Harvard Business School
Rev. December 16, 1994
BEA Associates: Enhanced Equity Index Funds
On the afternoon of July 13, 1992, Messrs. Jeffrey Geller and David DeRosa, derivatives portfolio managers at BEA Associates, were considering alternative ways of investing the assets of a new $100 million enhanced index account. They wanted to find the most attractive combination of derivative and cash market positions to achieve the client's objective which was to outperform the S&P 500 stock index by 50 basis points in a low risk manner. The alternatives included the use of over-the-counter equity swaps, a relatively new financial instrument that had proliferated in recent years.
BEA Associates was an
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Portfolio hedging involved overlaying on top of an already existing portfolio a series of derivative hedge positions designed to tailor the portfolio's exposure to broad market risks such as currency risk, interest rate risk, or equity market risk. A typical hedge program would be aimed at limiting the portfolio's downside exposure while retaining much of the upside exposure to the risk in question. BEA's derivatives group was formed in 1982. Currently, the group consisted of three portfolio managers, two traders, and two portfolio assistants. The portfolio managers were Jeffrey Geller, Managing Director, head and founder of the group, David DeRosa, and Vincent Bailey; the traders were Mark Barres and Mario Montoya. Each member of the group had a particular area of specialization and a strong background in the area of derivatives.1 Investment decisions were made by each portfolio manager individually, but only after discussion with the traders and other portfolio managers. No "new" kinds of trades could be implemented without Jeffrey Geller's approval. The complexity and ongoing maintenance requirements of derivative strategies made such group consultation a critical part of quality and risk control.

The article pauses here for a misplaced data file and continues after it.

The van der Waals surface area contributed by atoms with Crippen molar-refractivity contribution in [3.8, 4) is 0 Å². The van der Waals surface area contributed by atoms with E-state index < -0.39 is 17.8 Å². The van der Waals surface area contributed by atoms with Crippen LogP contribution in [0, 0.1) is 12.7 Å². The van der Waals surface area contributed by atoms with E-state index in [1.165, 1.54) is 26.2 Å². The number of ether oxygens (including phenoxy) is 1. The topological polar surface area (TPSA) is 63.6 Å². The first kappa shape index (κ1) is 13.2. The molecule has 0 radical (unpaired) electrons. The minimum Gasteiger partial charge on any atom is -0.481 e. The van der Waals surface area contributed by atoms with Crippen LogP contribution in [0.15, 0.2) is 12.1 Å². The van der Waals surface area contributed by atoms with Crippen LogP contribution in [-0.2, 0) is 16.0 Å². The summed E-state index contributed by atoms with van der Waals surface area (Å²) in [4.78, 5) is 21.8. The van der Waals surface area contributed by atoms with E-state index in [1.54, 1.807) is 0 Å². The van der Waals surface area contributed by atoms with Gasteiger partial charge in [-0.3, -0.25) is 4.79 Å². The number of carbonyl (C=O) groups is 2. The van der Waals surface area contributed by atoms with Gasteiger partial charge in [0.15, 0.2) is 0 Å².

Enhanced Equity Index Funds
David DeRosa explained the basis of BEA's approach to enhanced equity index fund management: Compare investing in an S&P 500